To be completely honest, writing this speech has been a challenge. I found it difficult to reflect back on four years that have been unique to each of us, and I have no idea what the future holds. So I turned to the advice of the wisest man I know, my father. Not only is he intelligent, humble, and hilarious, but he has the best name in the world – Dr. Carl Christopher Rupert Watson.
My dad once told me that life is rather like climbing a mountain. You focus all your energy on the path before you and eventually reach the peak. You take a moment to rest, breathe. Then you open your eyes to look at the view, and before you know it you have found a new summit you wish to climb. Class of 2019, we have done this all our lives. Now you are here, on that long-awaited summit. So take a precious minute to think of the challenges, laughs, and people that got you here. Thank them. These are the moments that make life so fulfilling. Don’t freshman bio tests suddenly seem far less daunting?
What touched me in my dad’s words was not the focus on the past, nor the future, but simply what I call, “the becoming.” We are all in this period of becoming, which just means “to begin to be.” We are becoming who we were created to be. Becoming our identity. And becoming the ultimate expression of ourselves. While this period of becoming involves a certain alarm, it also allows us to rest, reflect, and think about who we truly want to be going on from here.
In Michelle Obama’s new memoir, she jokes that the silliest question someone can ask a child is “What do you want to be when you grow up? As if being is something finite. As if one day you become something, and that’s the end. Instead, becoming isn’t about arriving somewhere or achieving a certain aim. It’s a forward motion, a means of evolving, a way to reach continuously toward a better self. That journey never ends.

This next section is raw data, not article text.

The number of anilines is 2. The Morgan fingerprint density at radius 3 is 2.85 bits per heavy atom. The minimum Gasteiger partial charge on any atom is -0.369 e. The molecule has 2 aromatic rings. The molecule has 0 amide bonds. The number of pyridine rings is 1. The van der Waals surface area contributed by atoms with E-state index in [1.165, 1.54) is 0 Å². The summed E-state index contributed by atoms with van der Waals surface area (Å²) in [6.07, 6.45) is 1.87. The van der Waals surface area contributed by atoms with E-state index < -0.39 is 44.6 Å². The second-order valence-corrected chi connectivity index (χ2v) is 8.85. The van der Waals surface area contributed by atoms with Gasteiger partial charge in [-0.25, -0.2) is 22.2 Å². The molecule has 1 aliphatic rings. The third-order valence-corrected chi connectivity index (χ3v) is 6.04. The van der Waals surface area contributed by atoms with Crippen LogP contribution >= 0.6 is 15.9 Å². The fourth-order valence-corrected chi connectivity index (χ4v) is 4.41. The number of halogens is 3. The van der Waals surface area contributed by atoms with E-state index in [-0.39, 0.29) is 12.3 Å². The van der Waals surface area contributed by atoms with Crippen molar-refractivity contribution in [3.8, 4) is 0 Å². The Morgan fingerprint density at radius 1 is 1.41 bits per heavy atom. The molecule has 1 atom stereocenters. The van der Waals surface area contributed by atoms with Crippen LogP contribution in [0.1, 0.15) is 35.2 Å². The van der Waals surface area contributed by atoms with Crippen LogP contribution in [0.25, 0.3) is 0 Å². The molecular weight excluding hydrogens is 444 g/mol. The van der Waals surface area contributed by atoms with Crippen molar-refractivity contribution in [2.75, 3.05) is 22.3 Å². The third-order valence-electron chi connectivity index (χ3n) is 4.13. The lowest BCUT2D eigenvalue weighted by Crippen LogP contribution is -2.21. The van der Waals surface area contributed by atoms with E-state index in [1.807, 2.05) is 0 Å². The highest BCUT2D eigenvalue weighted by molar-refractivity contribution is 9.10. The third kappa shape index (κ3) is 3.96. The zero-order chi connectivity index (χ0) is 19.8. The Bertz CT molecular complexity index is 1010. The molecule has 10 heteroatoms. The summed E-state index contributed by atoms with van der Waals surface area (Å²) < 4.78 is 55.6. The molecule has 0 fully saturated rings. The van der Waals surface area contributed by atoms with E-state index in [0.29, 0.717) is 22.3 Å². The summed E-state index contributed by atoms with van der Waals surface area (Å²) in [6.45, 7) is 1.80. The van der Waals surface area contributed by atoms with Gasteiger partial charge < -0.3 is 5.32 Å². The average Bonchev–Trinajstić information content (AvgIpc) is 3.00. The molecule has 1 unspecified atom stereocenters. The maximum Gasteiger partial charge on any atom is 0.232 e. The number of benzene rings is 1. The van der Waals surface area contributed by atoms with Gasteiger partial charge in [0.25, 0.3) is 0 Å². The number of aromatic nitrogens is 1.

We do not need a drawn-out plan for our entire lives. But we do get to make our own choices in the “becoming” of who we are.
Albert Einstein famously remarked in a conversation with Werner Heisenberg that there is a great ship in the west with all the comforts of the modern world. But what it lacks is a compass, and so it it does not know where it’s going.
The Dalai Lama expanded on this idea of the paradox of our times. He said we have wider highways, yet narrower viewpoints. We have greater knowledge, but less wisdom. More degrees, but less sense. As Martin Luther King Jr once observed, the irony of our humanity is that we have guided missiles, but often misguided men.
Don’t you think it perplexing that humans have split the atom, but not prejudice? We have learnt to make a greater living, but not a life. And the same humanity that travelled to the moon and back struggles to start a conversation with the stranger a few feet away.
I think we live in a world where we often mistake the limelight as the only type of light. Where we have exchanged understanding for knowledge, empathy for education, and genuine happiness for temporary success. Personal success is good, but never let success become a substitute for your values. Your education and achievement is important, but it is far more important to have empathy and compassion.
So how do we dissect this paradox of our times? Its by taking the moment to press reset, realign our values, and contemplate our choices. From here on out, we get to decide what our values our. We get to define the measure of our own success. And we get to dictate the future of our humanity.